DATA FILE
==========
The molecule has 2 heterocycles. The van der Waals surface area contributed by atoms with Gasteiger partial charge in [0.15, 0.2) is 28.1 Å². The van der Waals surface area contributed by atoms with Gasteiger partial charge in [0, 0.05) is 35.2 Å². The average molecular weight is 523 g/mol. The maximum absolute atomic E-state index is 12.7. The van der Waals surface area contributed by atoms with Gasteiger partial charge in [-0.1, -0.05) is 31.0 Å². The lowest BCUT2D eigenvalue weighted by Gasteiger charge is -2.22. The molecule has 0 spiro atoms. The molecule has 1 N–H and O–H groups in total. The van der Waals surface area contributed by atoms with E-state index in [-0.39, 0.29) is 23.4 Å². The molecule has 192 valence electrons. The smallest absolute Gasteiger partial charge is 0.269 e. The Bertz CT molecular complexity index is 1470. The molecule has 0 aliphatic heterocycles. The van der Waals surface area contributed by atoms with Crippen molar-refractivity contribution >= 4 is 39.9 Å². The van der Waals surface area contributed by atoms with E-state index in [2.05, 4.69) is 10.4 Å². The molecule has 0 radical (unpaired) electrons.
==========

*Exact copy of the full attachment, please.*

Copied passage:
The molecule has 2 heterocycles. The van der Waals surface area contributed by atoms with Gasteiger partial charge in [0.15, 0.2) is 28.1 Å². The van der Waals surface area contributed by atoms with Gasteiger partial charge in [0, 0.05) is 35.2 Å². The average molecular weight is 523 g/mol. The maximum absolute atomic E-state index is 12.7. The van der Waals surface area contributed by atoms with Gasteiger partial charge in [-0.1, -0.05) is 31.0 Å². The lowest BCUT2D eigenvalue weighted by Gasteiger charge is -2.22. The molecule has 0 spiro atoms. The molecule has 1 N–H and O–H groups in total. The van der Waals surface area contributed by atoms with E-state index in [-0.39, 0.29) is 23.4 Å². The molecule has 192 valence electrons. The smallest absolute Gasteiger partial charge is 0.269 e. The Bertz CT molecular complexity index is 1470. The molecule has 0 aliphatic heterocycles. The van der Waals surface area contributed by atoms with Crippen molar-refractivity contribution >= 4 is 39.9 Å². The van der Waals surface area contributed by atoms with E-state index in [2.05, 4.69) is 10.4 Å². The molecule has 0 radical (unpaired) electrons.